At a recent Boston Society of Architects panel, city council members Frank Baker, Bill Linehan, and mayoral candidate Tito Jackson discussed trends and solutions concerning the rising cost of housing in Boston. Between 2000 and 2016, the average rent increased by $1,500 in the Boston metropolitan area. As of 2016, only 18 percent of housing units in Boston were considered affordable, down from 40 percent of units in 2000. The decreasing affordability of housing in Boston is an issue that affects residents of the city and Boston College students alike.
Boston is undeniably a college town. Home to 35 colleges and a student population of about 152,000, the city is a hub for graduates seeking work and a place to call home. The continual rise in housing costs, however, has presented a barrier to many Boston-area undergraduates hoping to stick around after graduation. At the panel, Jackson reported that Boston loses 52 percent of its resident students because they simply cannot afford to live in the city following the end of their college careers.
High costs of living in the Boston area directly affect BC students. Living in a rental house off campus is a staple of the BC culture and experience for many during their junior year. But this move can come with an increased financial burden. Housing prices in Newton and Chestnut Hill are influenced by the housing prices and economy of the city of Boston itself, meaning that students paying rent to live off campus bear the brunt of increased industry and disproportionate real estate development.
In recent years, Boston has sought to attract a number of large corporations in order to expand the local economy and to increase its reputation as a city of innovation. In addition to General Electric’s recent announcement that it will soon relocate to Boston, Reebok and New Balance both now call Beantown home. While these new large employers may present positive economic benefits, they will also undoubtedly contribute to the rising cost of living in Boston as well.
The issue of the lack of affordable housing in Boston extends beyond affecting college students. A recent Brookings Institute study ranks Boston as the No. 1 city in terms of highest income inequality and the Boston-Cambridge-Newton locality as No. 6 among metro areas across the country. The development of further luxury housing rather than more affordable units will contribute to not only increasing costs of living, but also this growing gap between the rich and poor in the city. Boston area architects should focus on developing housing for a variety of income levels, rather than predominantly the upper class. This will help to mitigate the rising housing costs within the city and its surrounding municipalities.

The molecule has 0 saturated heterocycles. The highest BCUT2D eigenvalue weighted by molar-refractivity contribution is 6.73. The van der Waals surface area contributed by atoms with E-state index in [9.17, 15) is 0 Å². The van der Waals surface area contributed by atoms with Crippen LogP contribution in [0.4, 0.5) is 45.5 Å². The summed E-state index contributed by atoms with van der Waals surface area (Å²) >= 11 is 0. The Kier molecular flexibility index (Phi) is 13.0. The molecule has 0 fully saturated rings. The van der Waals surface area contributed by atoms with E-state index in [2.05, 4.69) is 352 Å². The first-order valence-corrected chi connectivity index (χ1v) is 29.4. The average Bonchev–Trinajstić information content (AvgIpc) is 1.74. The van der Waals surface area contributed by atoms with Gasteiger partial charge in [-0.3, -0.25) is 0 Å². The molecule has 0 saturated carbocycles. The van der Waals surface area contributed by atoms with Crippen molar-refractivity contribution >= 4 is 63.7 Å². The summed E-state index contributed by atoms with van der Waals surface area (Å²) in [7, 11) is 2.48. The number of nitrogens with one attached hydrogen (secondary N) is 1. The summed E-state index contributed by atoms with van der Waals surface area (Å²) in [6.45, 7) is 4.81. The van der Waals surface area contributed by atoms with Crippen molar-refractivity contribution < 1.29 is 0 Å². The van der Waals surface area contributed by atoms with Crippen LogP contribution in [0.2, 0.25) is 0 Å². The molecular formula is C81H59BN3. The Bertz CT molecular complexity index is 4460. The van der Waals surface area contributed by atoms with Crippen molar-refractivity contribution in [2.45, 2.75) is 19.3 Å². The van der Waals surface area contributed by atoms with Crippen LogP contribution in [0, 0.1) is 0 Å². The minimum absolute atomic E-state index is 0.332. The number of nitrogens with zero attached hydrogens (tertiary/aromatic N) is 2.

Both candidates for the 2017 mayoral election, incumbent Boston Mayor Marty J. Walsh, WCAS ’09, and councilman Tito Jackson, have recognized the spike in Boston housing costs as an important issue. Walsh has put forward a plan entitled “Housing a Changing City: Boston 2030,” in which his administration proposes creating “53,000 new units of housing at a variety of income levels across the city.” Jackson has been an outspoken opponent of the rising cost of living in Boston and has criticized the Mayor for not doing more to combat wealth inequality within the city.
The lack of affordable housing in Boston and its surrounding area should be a central issue in the upcoming election. BC students would benefit greatly from policy and development that reverses the current trend of rising costs of living, especially those that currently live or hope to live off campus during their time at the University. Therefore, students eligible to vote for Mayor of Boston are encouraged to consider both candidates’ approaches to tackling the city’s mounting housing crisis.
Featured Image by Duke Saunders / Heights Staff